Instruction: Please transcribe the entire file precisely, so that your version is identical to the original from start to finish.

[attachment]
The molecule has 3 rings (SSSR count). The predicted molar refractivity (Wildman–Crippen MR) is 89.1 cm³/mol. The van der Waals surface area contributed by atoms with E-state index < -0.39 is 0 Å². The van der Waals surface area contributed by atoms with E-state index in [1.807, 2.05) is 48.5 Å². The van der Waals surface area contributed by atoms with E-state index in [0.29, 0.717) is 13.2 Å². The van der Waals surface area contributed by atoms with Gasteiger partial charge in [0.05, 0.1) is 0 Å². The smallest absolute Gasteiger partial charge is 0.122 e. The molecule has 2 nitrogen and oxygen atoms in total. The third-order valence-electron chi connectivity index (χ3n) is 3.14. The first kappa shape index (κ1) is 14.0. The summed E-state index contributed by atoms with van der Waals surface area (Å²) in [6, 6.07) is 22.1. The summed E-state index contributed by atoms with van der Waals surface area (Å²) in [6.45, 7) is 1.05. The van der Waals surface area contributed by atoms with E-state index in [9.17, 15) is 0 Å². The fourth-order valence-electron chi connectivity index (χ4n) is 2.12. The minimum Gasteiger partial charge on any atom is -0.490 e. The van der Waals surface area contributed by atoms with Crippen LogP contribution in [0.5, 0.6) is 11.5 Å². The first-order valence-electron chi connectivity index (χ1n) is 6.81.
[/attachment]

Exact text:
The molecule has 3 rings (SSSR count). The predicted molar refractivity (Wildman–Crippen MR) is 89.1 cm³/mol. The van der Waals surface area contributed by atoms with E-state index < -0.39 is 0 Å². The van der Waals surface area contributed by atoms with E-state index in [1.807, 2.05) is 48.5 Å². The van der Waals surface area contributed by atoms with E-state index in [0.29, 0.717) is 13.2 Å². The van der Waals surface area contributed by atoms with Gasteiger partial charge in [0.05, 0.1) is 0 Å². The smallest absolute Gasteiger partial charge is 0.122 e. The molecule has 2 nitrogen and oxygen atoms in total. The third-order valence-electron chi connectivity index (χ3n) is 3.14. The first kappa shape index (κ1) is 14.0. The summed E-state index contributed by atoms with van der Waals surface area (Å²) in [6, 6.07) is 22.1. The summed E-state index contributed by atoms with van der Waals surface area (Å²) in [6.45, 7) is 1.05. The van der Waals surface area contributed by atoms with E-state index in [9.17, 15) is 0 Å². The fourth-order valence-electron chi connectivity index (χ4n) is 2.12. The minimum Gasteiger partial charge on any atom is -0.490 e. The van der Waals surface area contributed by atoms with Crippen LogP contribution in [0.5, 0.6) is 11.5 Å². The first-order valence-electron chi connectivity index (χ1n) is 6.81.